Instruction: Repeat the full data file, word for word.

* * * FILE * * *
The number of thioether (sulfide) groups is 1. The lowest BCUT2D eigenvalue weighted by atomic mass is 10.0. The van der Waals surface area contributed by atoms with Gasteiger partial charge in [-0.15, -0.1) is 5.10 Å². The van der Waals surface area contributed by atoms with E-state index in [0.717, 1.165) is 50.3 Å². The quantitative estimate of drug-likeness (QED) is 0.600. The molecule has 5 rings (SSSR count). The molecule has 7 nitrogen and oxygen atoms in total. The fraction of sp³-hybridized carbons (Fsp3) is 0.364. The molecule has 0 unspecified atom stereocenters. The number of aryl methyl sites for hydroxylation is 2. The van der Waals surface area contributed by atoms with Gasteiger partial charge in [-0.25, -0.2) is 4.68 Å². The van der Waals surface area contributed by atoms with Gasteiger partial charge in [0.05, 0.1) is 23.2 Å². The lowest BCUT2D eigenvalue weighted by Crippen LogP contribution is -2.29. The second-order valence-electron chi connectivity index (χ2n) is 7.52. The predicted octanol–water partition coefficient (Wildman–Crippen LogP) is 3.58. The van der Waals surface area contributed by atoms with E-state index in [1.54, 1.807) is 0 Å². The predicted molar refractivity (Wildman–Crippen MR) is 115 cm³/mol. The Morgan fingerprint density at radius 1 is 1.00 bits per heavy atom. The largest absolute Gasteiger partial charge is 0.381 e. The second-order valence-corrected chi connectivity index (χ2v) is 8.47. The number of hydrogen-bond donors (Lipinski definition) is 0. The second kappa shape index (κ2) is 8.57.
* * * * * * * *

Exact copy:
The number of thioether (sulfide) groups is 1. The lowest BCUT2D eigenvalue weighted by atomic mass is 10.0. The van der Waals surface area contributed by atoms with Gasteiger partial charge in [-0.15, -0.1) is 5.10 Å². The van der Waals surface area contributed by atoms with E-state index in [0.717, 1.165) is 50.3 Å². The quantitative estimate of drug-likeness (QED) is 0.600. The molecule has 5 rings (SSSR count). The molecule has 7 nitrogen and oxygen atoms in total. The fraction of sp³-hybridized carbons (Fsp3) is 0.364. The molecule has 0 unspecified atom stereocenters. The number of aryl methyl sites for hydroxylation is 2. The van der Waals surface area contributed by atoms with Gasteiger partial charge in [-0.25, -0.2) is 4.68 Å². The van der Waals surface area contributed by atoms with Gasteiger partial charge in [0.05, 0.1) is 23.2 Å². The lowest BCUT2D eigenvalue weighted by Crippen LogP contribution is -2.29. The second-order valence-electron chi connectivity index (χ2n) is 7.52. The predicted octanol–water partition coefficient (Wildman–Crippen LogP) is 3.58. The van der Waals surface area contributed by atoms with E-state index in [1.54, 1.807) is 0 Å². The predicted molar refractivity (Wildman–Crippen MR) is 115 cm³/mol. The Morgan fingerprint density at radius 1 is 1.00 bits per heavy atom. The largest absolute Gasteiger partial charge is 0.381 e. The second-order valence-corrected chi connectivity index (χ2v) is 8.47. The number of hydrogen-bond donors (Lipinski definition) is 0. The second kappa shape index (κ2) is 8.57.